Dealing with an inner critic

Criticism is something that nobody enjoys. In fact, when we are criticised, our nervous system reacts with a fight or flight response. We don't need an actual lion chasing us to feel threatened; words of criticism can have the same effect. The saying "Sticks and stones may break my bones, but words will never hurt me" by Shakespeare is not entirely accurate. Words can often hurt more than physical pain.


People criticise each other for various reasons, often to exert control. Making someone feel guilty and ashamed can help change their behaviour, as it acts as a form of punishment. The entire prison system is designed to correct behaviour through punishment and judgment. This judgment is the criticism that hurts, implying that someone is wrong, bad, and insufficient, and needs to change.

I'm not entirely convinced that there is such a thing as healthy constructive criticism in a relationship. I believe that every form of criticism triggers our nervous system to defend itself. Criticism is a major reason why people lose intimacy in a relationship, leading to alienation, distrust, and resentment.

However, this does not mean that we should never express our thoughts and feelings to others. We can do so without resorting to criticism by using assertive communication.

Assertive communication involves authenticity, non-violence, taking responsibility for our feelings, acknowledging and regulating them, and recognising unmet needs in the relationship that may have triggered difficult emotions. In assertive communication, people have the courage to address difficult issues, even when they fear the outcome.

To understand the impact of having an inner critic in our mental state, it is useful to see the effects of criticism in relationships between people. Criticism never improves relationships; instead, compassion, empathy, love, and acceptance are what strengthen relationships. Criticism, even in its most subtle forms, communicates violence. People criticise others to regulate their own internal state by attempting to control others, but this only leads to more dysregulation in their relationship dynamics, causing disharmony and disconnection.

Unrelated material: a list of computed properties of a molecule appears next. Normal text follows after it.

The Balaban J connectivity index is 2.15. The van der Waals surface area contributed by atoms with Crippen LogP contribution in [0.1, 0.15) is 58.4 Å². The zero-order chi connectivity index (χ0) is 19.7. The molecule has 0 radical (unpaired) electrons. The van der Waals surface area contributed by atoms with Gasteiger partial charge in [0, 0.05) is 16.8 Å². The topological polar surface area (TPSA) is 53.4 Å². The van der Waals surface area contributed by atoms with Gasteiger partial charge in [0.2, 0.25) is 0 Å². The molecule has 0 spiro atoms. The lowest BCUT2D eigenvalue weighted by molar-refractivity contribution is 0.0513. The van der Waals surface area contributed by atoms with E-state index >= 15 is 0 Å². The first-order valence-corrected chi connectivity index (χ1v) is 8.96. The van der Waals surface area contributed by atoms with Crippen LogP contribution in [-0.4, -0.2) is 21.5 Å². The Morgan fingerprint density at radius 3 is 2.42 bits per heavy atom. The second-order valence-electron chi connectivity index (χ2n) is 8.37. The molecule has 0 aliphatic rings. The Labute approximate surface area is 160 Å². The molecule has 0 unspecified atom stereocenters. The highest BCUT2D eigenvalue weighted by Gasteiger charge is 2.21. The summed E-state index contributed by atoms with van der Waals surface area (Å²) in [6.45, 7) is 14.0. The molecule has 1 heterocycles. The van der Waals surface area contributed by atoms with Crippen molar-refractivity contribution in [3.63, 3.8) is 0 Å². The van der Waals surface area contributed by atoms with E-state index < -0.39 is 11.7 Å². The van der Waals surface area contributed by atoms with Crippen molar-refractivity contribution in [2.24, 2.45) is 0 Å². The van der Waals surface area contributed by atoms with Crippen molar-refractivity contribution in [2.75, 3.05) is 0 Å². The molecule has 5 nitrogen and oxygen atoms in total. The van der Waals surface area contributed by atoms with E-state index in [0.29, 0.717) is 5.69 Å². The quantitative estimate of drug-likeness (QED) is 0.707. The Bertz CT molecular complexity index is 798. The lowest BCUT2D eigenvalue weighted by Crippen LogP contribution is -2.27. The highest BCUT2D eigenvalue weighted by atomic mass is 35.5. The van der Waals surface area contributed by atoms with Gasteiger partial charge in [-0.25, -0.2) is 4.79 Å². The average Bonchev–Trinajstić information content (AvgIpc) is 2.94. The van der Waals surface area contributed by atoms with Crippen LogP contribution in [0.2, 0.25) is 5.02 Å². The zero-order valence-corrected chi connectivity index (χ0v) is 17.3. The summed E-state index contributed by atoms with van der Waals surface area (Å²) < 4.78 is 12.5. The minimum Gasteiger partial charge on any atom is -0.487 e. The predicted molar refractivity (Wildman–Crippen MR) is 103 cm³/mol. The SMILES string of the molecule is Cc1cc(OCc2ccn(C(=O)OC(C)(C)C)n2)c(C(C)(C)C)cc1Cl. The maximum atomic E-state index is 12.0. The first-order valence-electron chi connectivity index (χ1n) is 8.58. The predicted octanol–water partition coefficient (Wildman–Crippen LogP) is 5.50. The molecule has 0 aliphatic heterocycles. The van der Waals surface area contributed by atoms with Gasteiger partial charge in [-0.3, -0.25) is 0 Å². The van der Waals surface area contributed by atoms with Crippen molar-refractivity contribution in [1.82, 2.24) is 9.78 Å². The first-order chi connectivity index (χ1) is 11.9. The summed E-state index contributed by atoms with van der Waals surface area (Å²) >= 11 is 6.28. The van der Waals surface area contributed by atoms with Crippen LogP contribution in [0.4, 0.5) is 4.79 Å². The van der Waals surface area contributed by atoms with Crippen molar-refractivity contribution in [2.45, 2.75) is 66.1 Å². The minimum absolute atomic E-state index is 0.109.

Regarding inner criticism, it is important to understand how we become excessively self-critical. Often, we have been criticised by authority figures such as parents and teachers, and we internalise those messages, becoming critical of ourselves. Underneath all the self-critical messages lies the belief that "I am not enough," "I am bad," "There is something wrong with me," and "I don't matter."

Self-critical communication breeds shame and low self-esteem. When we have low self-esteem, we are more likely to feel like victims, powerless, helpless, and hopeless.

What can we do to deal with our inner critic?

Our inner critic becomes stronger when we feel more helpless, and its power increases when our self-esteem is lower. It acts as a judge, constantly evaluating and comparing our experiences.

There is no one-size-fits-all solution to softening the inner critic and rebuilding confidence. What works for one person may not work for another.

However, based on my personal experience as a therapist trained in sensorimotor psychotherapy, I have found that compassion is the most effective tool for soothing the nervous system. In my therapeutic work, I use various experiential explorations to help clients regulate and soothe their activated nervous systems.

When we feel calmer, present, and internally quiet, compassion naturally arises. It's not about challenging our thoughts directly; rather, it involves working from the body up to the mind. When the body is calm and relaxed, we naturally develop more positive narratives about ourselves and the world around us.

Our mental health depends on our ability to impact it in subtle ways. Engaging in small acts of self-care is about taking care of our future selves. We need to look after our bodies and take care of our nervous systems, treating them as though they were little beings inside us that deserve to be seen and appreciated for who they are.

The views expressed in this article are those of the author. All articles published on Counselling Directory are reviewed by our editorial team.

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Bristol, City of Bristol, BS3
Written by Edgars Semenovs
Bristol, City of Bristol, BS3

My name is Edgars Semenovs, and I am an integrative counsellor in Bristol, UK. I have received training in Level 2 Sensorimotor psychotherapy. I have personally experienced trauma and have overcome various addictions. As a result, I am deeply committed to assisting my clients on their journey towards recovery.

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